At the time Wellington Polytechnic and Auckland Technical Institute were places where you could study fashion design, but this was financially out of reach. Undeterred, Sarah bypassed tertiary study and turned her skills into profit, making garments under her first label Sugoi, the Japanese word for 'cool', or 'wow'. The garments were sold at Savannah, a boutique in central Christchurch. Inspired by pop music videos which gave insight into international trends, the Sugoi label featured bubble and ra-ra skirts, bike shorts and crop tops.

Sarah Chisnall with three of her designs for her label, Sugoi. Image © Sarah Chisnall.

In the late 1980s Sarah bought out Savannah renaming the shop Sugoi Hot Couture, a play on 'haute couture'. She made all the garments with her mother, including special outfits for hairdressers and hairdressing competitions and seminars, and nightclub bands. Although she enjoyed collaborating with hairdressers, photographers and make-up artists Sarah did not make a lot of money and closed her shop after two years. While she loved sewing Sarah acknowledges she had very little experience in the business side of the fashion industry.

Upon closing her boutique Sarah designed and sewed from workrooms, and at home, making directly for clients under her own name, Sarah Chisnall, which by now had a high profile due to exposure generated by the Benson & Hedges/Smokefree Fashion Design Awards.

After closing her shop, Sarah designed under her own name. Image © Sarah Chisnall.

Commissions in this chapter of Sarah’s career included evening and special occasion gowns; she made wedding attire for 10 years, including one commission for a guest attending a royal wedding. She also dressed clients for international hair shows in the United Kingdom, and provided garments for former Miss New Zealand, Lana Coc-Kroft, to wear on the New Zealand version of Wheel of Fortune. Lana co-hosted the game show from 1991-1996.

Reflecting on her time as part of the fashion scene in the 1980s and 1990s Sarah acknowledges that the market for fashion in Christchurch was tough and "very conservative". The city’s moneyed dedicated followers of fashion had a penchant for navy coloured-items; whereas Sarah preferred black – a colour sought out by young trendsetters who wanted something different, but often did not have the income to purchase their style preferences. Her boutique was in a central location but not well placed for attracting the foot traffic of her target market.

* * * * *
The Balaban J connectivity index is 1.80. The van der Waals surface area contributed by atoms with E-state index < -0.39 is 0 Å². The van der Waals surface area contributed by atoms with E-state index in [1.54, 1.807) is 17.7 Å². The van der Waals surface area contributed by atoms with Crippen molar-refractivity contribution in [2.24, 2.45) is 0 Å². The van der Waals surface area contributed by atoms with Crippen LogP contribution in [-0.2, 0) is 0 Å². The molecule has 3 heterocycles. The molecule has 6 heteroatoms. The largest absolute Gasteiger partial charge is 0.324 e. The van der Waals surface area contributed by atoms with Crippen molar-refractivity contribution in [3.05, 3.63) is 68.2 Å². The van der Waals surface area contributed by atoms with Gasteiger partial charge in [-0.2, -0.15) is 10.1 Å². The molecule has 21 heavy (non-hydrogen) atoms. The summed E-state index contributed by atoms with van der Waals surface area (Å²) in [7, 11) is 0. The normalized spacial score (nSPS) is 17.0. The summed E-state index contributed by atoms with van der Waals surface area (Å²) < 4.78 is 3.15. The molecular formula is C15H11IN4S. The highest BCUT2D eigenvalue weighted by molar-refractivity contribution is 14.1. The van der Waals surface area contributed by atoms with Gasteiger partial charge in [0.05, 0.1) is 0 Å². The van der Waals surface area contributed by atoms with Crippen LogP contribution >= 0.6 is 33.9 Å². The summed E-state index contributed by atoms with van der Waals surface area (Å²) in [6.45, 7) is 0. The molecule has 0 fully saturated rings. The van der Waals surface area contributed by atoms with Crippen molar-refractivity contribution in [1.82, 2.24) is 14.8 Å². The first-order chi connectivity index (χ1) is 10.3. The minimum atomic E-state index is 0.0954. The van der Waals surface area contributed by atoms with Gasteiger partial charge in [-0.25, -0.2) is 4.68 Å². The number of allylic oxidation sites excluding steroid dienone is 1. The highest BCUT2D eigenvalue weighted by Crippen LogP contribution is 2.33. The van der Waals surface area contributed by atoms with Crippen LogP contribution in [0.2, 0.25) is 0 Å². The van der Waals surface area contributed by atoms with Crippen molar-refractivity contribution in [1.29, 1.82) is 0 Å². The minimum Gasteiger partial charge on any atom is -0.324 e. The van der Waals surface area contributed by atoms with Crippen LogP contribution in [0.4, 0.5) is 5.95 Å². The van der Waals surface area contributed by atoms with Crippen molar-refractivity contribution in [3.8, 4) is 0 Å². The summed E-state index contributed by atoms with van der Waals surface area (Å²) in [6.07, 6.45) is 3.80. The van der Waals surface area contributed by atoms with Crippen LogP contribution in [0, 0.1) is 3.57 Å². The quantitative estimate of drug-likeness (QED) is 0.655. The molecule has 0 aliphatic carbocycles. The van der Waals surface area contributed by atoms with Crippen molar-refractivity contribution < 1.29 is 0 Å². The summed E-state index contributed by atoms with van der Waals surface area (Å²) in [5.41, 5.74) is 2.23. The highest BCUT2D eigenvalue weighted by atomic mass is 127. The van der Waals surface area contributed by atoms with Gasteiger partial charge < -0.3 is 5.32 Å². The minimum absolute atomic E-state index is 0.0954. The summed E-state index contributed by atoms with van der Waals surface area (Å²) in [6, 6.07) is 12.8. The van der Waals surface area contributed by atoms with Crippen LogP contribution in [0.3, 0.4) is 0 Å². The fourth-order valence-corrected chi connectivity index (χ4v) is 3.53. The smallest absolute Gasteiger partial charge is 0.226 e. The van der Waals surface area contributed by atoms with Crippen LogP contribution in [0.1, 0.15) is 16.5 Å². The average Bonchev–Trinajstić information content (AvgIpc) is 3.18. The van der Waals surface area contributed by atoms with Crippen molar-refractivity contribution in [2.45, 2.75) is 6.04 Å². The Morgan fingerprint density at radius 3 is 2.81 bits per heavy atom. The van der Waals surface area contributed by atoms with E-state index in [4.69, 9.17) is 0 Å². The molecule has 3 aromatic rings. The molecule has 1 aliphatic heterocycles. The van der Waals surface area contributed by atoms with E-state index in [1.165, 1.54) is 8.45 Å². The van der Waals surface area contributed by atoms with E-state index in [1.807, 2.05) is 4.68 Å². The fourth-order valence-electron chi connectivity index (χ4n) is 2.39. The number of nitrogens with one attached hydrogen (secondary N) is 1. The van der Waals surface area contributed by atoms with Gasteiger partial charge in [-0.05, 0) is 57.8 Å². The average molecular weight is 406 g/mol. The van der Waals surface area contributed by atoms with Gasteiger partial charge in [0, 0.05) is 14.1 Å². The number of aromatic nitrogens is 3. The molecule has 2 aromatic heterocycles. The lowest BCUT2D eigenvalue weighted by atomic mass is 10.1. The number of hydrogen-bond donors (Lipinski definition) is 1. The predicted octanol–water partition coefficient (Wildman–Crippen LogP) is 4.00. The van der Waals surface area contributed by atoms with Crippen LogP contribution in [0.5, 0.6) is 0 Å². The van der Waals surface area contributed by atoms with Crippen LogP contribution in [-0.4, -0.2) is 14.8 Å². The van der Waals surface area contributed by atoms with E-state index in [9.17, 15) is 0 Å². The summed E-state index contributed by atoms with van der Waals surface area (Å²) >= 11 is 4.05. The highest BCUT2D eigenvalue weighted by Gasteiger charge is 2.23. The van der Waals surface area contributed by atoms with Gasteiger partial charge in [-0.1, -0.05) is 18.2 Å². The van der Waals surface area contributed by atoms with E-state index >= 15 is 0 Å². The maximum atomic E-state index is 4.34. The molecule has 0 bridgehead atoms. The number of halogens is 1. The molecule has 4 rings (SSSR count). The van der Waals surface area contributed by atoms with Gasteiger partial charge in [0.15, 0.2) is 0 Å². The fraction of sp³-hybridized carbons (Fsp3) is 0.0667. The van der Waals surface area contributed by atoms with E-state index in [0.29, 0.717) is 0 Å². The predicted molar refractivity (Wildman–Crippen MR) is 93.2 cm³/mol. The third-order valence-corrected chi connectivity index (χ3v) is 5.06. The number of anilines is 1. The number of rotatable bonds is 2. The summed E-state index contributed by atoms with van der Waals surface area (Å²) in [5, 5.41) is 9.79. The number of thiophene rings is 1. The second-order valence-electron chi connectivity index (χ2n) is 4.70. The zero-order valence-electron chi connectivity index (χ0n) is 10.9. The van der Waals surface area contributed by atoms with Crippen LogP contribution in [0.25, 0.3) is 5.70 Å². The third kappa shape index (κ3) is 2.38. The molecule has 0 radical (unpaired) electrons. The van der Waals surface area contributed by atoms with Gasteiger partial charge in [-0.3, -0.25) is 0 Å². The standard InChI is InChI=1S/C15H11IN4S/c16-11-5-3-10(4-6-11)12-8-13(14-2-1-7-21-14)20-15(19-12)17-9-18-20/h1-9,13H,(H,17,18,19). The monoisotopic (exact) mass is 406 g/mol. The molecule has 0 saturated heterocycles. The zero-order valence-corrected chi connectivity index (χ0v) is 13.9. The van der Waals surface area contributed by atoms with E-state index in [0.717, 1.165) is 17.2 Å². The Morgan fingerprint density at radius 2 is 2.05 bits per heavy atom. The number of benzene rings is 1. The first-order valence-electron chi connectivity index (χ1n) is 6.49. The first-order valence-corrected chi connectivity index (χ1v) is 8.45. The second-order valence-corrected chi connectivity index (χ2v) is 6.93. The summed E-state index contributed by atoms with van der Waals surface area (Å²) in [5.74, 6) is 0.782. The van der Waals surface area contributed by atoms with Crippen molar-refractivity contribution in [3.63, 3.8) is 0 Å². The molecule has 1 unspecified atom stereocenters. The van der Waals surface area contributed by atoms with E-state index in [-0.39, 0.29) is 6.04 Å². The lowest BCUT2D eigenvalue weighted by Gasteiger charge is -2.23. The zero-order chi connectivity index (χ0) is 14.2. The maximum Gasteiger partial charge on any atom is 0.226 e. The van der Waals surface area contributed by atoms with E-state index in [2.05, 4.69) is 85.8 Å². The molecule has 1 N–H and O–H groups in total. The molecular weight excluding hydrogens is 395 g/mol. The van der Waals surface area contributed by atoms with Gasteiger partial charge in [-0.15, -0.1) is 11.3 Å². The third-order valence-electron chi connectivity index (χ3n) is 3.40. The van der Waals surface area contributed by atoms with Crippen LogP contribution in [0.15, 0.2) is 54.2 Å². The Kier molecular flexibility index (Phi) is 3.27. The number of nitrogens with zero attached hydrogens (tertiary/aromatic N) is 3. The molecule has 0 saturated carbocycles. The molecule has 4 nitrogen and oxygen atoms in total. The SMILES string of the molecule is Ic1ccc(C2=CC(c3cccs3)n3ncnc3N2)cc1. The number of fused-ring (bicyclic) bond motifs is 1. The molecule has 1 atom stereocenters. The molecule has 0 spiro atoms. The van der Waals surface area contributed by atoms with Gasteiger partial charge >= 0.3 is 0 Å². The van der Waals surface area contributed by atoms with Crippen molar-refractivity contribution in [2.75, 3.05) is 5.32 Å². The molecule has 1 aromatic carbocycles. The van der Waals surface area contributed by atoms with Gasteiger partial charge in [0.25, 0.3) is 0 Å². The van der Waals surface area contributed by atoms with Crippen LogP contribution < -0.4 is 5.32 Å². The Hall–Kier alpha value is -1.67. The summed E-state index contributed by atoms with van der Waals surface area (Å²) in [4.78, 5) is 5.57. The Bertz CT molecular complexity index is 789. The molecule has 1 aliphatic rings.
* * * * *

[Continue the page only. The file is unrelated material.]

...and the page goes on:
Nationally there were challenges too. New Zealand designers had to order fabrics from overseas months in advance and wait for international fashion magazines to arrive on our shores; Sarah still has her collection of treasured Collezioni magazines. Music videos provided designers with the fastest access to international trends. The fashion landscape was very competitive; designers had to be resilient and self-reliant in learning new techniques, and finding suppliers. Sarah used Vogue patterns with instructions to develop the skills now taught in fashion schools.

Sarah Chisnall's entry in the Nightlife section of the 1994 Benson & Hedges Fashion Design Awards. Image © Sarah Chisnall.

Sarah has fond memories of her time in the fashion spotlight, Christchurch was, and remains, a strong fashion hub and some of the local designers working at the same time as Sarah are still in business, notably Barbara Lee and Sharon Ng. While, Martin Trusttum, who had also entered the Benson & Hedges, went on to work as a pattern tutor at CPIT (Christchurch Polytech Institute of Technology). After she gave up her last client Sarah worked in a handcraft supply shop, sharing her love of handcrafting and developing new skills. She still has a passion for fashion and is tempted to one day return to the industry.

Text by Natalie Smith. Banner image © Sarah Chisnall.

Last published March 2019.